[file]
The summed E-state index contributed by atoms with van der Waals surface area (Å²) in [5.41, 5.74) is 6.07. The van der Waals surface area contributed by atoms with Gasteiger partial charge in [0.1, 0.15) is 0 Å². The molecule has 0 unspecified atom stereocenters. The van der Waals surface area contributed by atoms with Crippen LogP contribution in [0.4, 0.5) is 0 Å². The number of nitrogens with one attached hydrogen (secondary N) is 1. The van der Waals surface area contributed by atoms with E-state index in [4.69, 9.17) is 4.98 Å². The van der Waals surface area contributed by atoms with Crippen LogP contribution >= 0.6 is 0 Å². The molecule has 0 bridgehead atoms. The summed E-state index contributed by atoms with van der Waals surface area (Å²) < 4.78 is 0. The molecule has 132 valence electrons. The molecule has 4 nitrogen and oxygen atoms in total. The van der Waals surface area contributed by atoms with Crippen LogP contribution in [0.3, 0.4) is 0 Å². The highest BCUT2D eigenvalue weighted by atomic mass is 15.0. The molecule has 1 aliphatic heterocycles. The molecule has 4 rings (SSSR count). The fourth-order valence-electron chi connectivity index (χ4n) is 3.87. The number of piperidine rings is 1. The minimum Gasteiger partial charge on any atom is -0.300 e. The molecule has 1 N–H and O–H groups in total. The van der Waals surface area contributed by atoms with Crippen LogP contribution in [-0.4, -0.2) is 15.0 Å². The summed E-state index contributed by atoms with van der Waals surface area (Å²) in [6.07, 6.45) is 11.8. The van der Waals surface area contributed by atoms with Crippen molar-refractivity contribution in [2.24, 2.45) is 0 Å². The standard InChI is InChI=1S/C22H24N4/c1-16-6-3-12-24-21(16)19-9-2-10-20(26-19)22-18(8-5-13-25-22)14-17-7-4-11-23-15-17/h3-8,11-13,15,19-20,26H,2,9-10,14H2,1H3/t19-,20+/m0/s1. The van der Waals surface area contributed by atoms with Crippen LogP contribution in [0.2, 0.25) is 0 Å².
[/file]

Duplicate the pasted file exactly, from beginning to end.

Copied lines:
The summed E-state index contributed by atoms with van der Waals surface area (Å²) in [5.41, 5.74) is 6.07. The van der Waals surface area contributed by atoms with Gasteiger partial charge in [0.1, 0.15) is 0 Å². The molecule has 0 unspecified atom stereocenters. The van der Waals surface area contributed by atoms with Crippen LogP contribution in [0.4, 0.5) is 0 Å². The number of nitrogens with one attached hydrogen (secondary N) is 1. The van der Waals surface area contributed by atoms with E-state index in [4.69, 9.17) is 4.98 Å². The van der Waals surface area contributed by atoms with Crippen LogP contribution >= 0.6 is 0 Å². The molecule has 0 bridgehead atoms. The summed E-state index contributed by atoms with van der Waals surface area (Å²) < 4.78 is 0. The molecule has 132 valence electrons. The molecule has 4 nitrogen and oxygen atoms in total. The van der Waals surface area contributed by atoms with Crippen LogP contribution in [0.3, 0.4) is 0 Å². The highest BCUT2D eigenvalue weighted by atomic mass is 15.0. The molecule has 1 aliphatic heterocycles. The molecule has 4 rings (SSSR count). The fourth-order valence-electron chi connectivity index (χ4n) is 3.87. The number of piperidine rings is 1. The minimum Gasteiger partial charge on any atom is -0.300 e. The molecule has 1 N–H and O–H groups in total. The van der Waals surface area contributed by atoms with Crippen LogP contribution in [-0.4, -0.2) is 15.0 Å². The summed E-state index contributed by atoms with van der Waals surface area (Å²) in [6.07, 6.45) is 11.8. The van der Waals surface area contributed by atoms with Crippen molar-refractivity contribution in [2.24, 2.45) is 0 Å². The standard InChI is InChI=1S/C22H24N4/c1-16-6-3-12-24-21(16)19-9-2-10-20(26-19)22-18(8-5-13-25-22)14-17-7-4-11-23-15-17/h3-8,11-13,15,19-20,26H,2,9-10,14H2,1H3/t19-,20+/m0/s1. The van der Waals surface area contributed by atoms with Crippen LogP contribution in [0.2, 0.25) is 0 Å².